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National News

November 14, 2012

Suspect indicted in ’79 death of NYC boy Etan Patz

NEW YORK — A man authorities say confessed to the infamous 1979 disappearance of a 6-year-old boy from his New York City neighborhood has been formally charged with murder and kidnapping, a major milestone in a case that has stymied investigators and Etan Patz’s devoted family for decades.

The indictment against Pedro Hernandez, 51, of Maple Shade, N.J., was made public Wednesday and sets up a potential showdown at trial over whether prosecutors can convince a jury that his claim that he strangled the boy — a secret kept for more than 30 years — is credible.

The suspect’s attorney has argued that Hernandez is mentally ill and prone to hallucinations, and his confession can’t be trusted.

“Nothing that occurs in the course of this trial will answer what actually happened to Etan Patz,” defense attorney Harvey Feinstein said in a statement. “The indictment is based solely on statements allegedly made by my client, who has, in the past, been repeatedly diagnosed as suffering from schizophrenia.”

Prosecutors countered that an exhaustive post-arrest investigation found enough evidence to seek an indictment and proceed to trial.

“We believe the evidence that Mr. Hernandez killed Etan Patz to be credible and persuasive, and that his statements are not the product of any mental illness,” said Erin M. Duggan, spokeswoman for District Attorney Cyrus Vance.

Etan’s disappearance led to an intensive search and spawned a movement to publicize cases of missing children. His photo was among the first put on milk cartons, and his case turned May 25 into National Missing Children’s Day.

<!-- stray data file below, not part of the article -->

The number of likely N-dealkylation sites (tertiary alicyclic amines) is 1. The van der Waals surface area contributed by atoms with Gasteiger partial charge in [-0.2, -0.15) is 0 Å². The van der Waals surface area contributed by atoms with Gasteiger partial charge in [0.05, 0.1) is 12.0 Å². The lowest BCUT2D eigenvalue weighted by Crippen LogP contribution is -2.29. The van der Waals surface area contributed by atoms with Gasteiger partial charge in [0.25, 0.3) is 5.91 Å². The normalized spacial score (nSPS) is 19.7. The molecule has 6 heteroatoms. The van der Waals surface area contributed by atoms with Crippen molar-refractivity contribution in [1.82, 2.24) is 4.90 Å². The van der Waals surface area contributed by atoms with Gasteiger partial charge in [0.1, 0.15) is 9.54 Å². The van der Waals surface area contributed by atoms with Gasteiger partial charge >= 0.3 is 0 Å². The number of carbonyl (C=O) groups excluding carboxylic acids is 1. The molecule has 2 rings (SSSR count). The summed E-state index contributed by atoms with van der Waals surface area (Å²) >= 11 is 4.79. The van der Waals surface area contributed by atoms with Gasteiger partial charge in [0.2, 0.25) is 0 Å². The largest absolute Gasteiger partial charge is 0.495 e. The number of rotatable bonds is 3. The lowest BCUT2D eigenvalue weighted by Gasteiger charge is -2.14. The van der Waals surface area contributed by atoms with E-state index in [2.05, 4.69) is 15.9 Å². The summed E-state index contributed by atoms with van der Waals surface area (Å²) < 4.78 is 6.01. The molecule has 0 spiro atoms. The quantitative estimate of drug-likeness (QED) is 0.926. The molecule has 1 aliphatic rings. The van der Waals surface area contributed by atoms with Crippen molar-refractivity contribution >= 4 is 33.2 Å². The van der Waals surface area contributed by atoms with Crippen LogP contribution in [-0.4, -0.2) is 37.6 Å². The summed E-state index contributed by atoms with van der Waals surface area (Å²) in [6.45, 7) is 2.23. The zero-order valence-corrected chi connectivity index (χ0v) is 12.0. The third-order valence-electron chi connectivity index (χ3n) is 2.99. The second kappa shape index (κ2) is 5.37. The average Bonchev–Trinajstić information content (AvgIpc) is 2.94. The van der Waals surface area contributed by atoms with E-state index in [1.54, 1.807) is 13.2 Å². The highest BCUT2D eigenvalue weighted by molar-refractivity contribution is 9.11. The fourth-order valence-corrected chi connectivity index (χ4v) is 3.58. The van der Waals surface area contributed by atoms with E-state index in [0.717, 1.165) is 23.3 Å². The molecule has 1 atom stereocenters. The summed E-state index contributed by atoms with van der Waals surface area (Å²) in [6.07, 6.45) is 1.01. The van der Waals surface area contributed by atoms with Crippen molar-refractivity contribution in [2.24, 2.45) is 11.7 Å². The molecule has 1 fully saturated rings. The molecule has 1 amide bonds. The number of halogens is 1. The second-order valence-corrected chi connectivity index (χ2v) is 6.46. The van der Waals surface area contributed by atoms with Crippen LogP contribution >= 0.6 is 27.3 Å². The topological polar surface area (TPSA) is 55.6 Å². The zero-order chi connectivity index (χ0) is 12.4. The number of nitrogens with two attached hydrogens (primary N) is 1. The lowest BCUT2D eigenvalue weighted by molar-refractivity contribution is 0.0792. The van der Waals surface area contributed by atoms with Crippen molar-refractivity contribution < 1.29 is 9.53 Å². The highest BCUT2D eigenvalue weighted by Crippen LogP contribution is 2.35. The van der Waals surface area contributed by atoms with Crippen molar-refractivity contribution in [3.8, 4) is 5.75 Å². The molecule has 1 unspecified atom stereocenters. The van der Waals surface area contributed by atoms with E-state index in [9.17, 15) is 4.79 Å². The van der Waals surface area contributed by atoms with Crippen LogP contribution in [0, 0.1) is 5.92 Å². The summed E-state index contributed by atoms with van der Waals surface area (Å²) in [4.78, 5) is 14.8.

The boy’s body has never been found. Etan’s parents, Stan and Julie Patz, have been reluctant to move or even change their phone number in case their son tried to reach out.

Etan was declared legally dead by his father more than a decade ago so he could sue convicted child molester Jose Ramos in the boy’s death. Ramos was found responsible, but it’s unclear how that finding could now factor into the prosecution of Hernandez.

Ramos, now 69, had been dating the boy’s baby sitter in 1979 and was considered a suspect. He was later convicted of molesting two different children and is in a Pennsylvania prison.

Investigators began focusing on Hernandez this year after a tipster called police about comments by Hernandez’s sister that she heard secondhand he told a church prayer group in the 1980s that he killed a child in New York City.

Hernandez, now a married father, was a teenage stock clerk at a convenience store when Etan disappeared on his way to school on May 25, 1979. Police say he told investigators he lured the boy into the convenience store with the promise of a soda.

He allegedly said he led the child to the basement, choked him and left his body in a bag of trash about a block away. The convenience store is now an eyeglass shop, and city records pinpointing where garbage was dumped don’t go back that far.

Following the arrest, court hearings for Hernandez were postponed for weeks on end, with both sides saying they were continuing to investigate. The prosecutor’s office said in September it wanted time to keep going “in a measured and fair manner.”

Authorities seized a computer and a piece of old-looking children’s clothing from Hernandez’s home, scoured the basement of the building where he had worked in what was then a grocery store and interviewed his relatives and friends — but nothing incriminating came of it, according to a person familiar with the investigation.

The person wasn’t authorized to discuss findings not yet made public and spoke to The Associated Press on condition of anonymity.

Psychiatric exams of the jailed Hernandez have found that he “has an IQ in the borderline-to-mild mental retardation range,” his lawyer said Wednesday.

Herndandez also “has been found to suffer from schizotypal personality disorder, which is characterized by, among other things, unusual perceptual experiences, commonly referred to as hallucinations,” he added.

The diagnosis could become the basis of psychiatric defense claiming that Hernandez agreed to speak to police without understanding his rights, and that the purported confession was a sick fantasy.

 

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